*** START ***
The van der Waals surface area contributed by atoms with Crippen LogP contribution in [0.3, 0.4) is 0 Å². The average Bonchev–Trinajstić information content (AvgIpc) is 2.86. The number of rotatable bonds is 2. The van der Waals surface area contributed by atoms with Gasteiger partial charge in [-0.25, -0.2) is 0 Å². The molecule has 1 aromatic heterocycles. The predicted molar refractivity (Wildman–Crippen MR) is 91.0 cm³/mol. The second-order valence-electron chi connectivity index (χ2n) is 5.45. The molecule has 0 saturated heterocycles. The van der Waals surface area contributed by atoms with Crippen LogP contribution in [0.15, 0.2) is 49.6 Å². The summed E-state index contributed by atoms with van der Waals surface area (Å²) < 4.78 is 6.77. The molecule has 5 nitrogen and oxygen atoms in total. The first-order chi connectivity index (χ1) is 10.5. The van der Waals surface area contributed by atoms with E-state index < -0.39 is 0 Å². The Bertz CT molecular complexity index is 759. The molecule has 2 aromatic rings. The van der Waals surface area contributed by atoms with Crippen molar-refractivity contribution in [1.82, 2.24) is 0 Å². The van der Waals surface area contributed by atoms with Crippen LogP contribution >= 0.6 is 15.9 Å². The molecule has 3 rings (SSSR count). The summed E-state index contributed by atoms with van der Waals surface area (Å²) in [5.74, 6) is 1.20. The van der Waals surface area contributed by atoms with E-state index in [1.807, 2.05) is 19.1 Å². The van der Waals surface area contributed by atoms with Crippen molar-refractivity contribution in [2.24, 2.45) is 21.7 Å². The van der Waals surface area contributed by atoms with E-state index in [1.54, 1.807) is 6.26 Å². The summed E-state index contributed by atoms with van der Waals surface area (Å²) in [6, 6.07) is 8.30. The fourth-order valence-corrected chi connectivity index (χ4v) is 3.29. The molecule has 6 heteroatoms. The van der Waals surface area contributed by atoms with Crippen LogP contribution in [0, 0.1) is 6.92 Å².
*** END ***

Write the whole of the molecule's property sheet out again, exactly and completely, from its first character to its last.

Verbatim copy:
The van der Waals surface area contributed by atoms with Crippen LogP contribution in [0.3, 0.4) is 0 Å². The average Bonchev–Trinajstić information content (AvgIpc) is 2.86. The number of rotatable bonds is 2. The van der Waals surface area contributed by atoms with Gasteiger partial charge in [-0.25, -0.2) is 0 Å². The molecule has 1 aromatic heterocycles. The predicted molar refractivity (Wildman–Crippen MR) is 91.0 cm³/mol. The second-order valence-electron chi connectivity index (χ2n) is 5.45. The molecule has 0 saturated heterocycles. The van der Waals surface area contributed by atoms with Crippen LogP contribution in [0.15, 0.2) is 49.6 Å². The summed E-state index contributed by atoms with van der Waals surface area (Å²) < 4.78 is 6.77. The molecule has 5 nitrogen and oxygen atoms in total. The first-order chi connectivity index (χ1) is 10.5. The van der Waals surface area contributed by atoms with E-state index < -0.39 is 0 Å². The Bertz CT molecular complexity index is 759. The molecule has 2 aromatic rings. The van der Waals surface area contributed by atoms with Crippen molar-refractivity contribution in [1.82, 2.24) is 0 Å². The van der Waals surface area contributed by atoms with Crippen LogP contribution >= 0.6 is 15.9 Å². The molecule has 3 rings (SSSR count). The summed E-state index contributed by atoms with van der Waals surface area (Å²) in [5.74, 6) is 1.20. The van der Waals surface area contributed by atoms with E-state index in [1.807, 2.05) is 19.1 Å². The van der Waals surface area contributed by atoms with Crippen molar-refractivity contribution in [2.24, 2.45) is 21.7 Å². The van der Waals surface area contributed by atoms with E-state index in [1.54, 1.807) is 6.26 Å². The summed E-state index contributed by atoms with van der Waals surface area (Å²) in [6, 6.07) is 8.30. The fourth-order valence-corrected chi connectivity index (χ4v) is 3.29. The molecule has 6 heteroatoms. The van der Waals surface area contributed by atoms with Crippen LogP contribution in [0, 0.1) is 6.92 Å².